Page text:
Daryl had left his keys in the center console of his car. The car keys were nowhere near the ignition. At the time the police arrived the engine was cold and there was no indication the car had been started. The police officers determined that Mr. Fleck was intoxicated. His explanation as to why he was sleeping in the car made no sense to the police.

Minnesota has a legal blood alcohol limit of .08. At the time of his arrest, Mr. Fleck’s blood alcohol level was .18. 

Mr. Fleck was convicted of driving while intoxicated in Minnesota because he had access to the vehicle while intoxicated. He received 48 months in jail plus 5 years probation. He appealed his case all the way up to the Minnesota Supreme Court which affirmed his conviction.

His attorneys were able to show the court that even if Mr. Fleck had put his keys into the ignition and tried to start the car it would not have started. This is because the car was not in running condition.

There have been case in New York that our office has been involved with involving individuals charged with driving while intoxicated who had never started their car. I have repeatedly told clients that in the event they are intoxicated, do not go near your car. The courts have given very liberal interpretations in the State of New York as well as in the State of Minnesota as to when the crime of driving while intoxicated occurs. In New York you simply need to be in your car in the driver’s seat in an intoxicated state with access to the ignition key.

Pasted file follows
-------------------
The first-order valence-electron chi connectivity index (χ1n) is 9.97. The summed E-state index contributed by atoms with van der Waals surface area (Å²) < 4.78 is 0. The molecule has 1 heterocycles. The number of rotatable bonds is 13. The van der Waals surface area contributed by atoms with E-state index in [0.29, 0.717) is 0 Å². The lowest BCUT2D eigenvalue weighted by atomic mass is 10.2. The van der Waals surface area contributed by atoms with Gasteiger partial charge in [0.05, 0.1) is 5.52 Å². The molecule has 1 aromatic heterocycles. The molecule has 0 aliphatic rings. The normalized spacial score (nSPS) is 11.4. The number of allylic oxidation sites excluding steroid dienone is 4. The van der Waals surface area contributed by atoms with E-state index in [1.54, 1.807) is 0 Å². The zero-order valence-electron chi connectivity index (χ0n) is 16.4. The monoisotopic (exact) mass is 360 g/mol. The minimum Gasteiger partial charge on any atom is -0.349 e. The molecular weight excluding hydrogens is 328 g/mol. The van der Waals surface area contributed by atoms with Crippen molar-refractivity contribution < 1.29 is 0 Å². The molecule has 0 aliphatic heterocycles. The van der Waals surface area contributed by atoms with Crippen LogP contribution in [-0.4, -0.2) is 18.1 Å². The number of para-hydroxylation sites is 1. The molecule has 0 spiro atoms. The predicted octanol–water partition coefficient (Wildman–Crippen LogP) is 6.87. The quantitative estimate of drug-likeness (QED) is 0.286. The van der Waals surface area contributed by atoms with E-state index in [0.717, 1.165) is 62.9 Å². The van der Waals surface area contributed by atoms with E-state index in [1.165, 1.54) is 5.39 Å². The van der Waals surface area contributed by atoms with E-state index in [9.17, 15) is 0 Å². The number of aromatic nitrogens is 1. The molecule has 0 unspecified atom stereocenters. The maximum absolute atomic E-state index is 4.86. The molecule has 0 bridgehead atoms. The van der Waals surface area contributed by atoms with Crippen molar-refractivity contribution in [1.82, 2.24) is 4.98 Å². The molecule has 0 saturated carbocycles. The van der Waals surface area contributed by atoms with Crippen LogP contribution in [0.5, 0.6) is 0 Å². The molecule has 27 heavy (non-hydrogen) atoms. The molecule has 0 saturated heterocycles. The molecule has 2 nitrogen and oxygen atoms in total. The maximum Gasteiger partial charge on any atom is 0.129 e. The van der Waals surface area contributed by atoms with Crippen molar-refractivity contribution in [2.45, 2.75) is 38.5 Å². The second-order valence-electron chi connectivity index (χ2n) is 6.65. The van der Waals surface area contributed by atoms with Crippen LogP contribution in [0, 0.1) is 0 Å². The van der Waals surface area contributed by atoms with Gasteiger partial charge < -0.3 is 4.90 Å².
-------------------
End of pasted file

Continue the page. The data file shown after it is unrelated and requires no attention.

Should you be charged with driving while intoxicated or driving under the influence of alcohol, it is important that you consult a law firm experienced in handling these matters. For more than 30 years, the Law Offices of Elliot S. Schlissel have represented individuals on DWI and DUI matters. We have provided excellent representation to hundreds of individuals who have been charged with drinking while driving offenses. Should you or a loved one be faced with a criminal charge of driving while intoxicated, e-mail or call us at 800-344-6431. We can help you.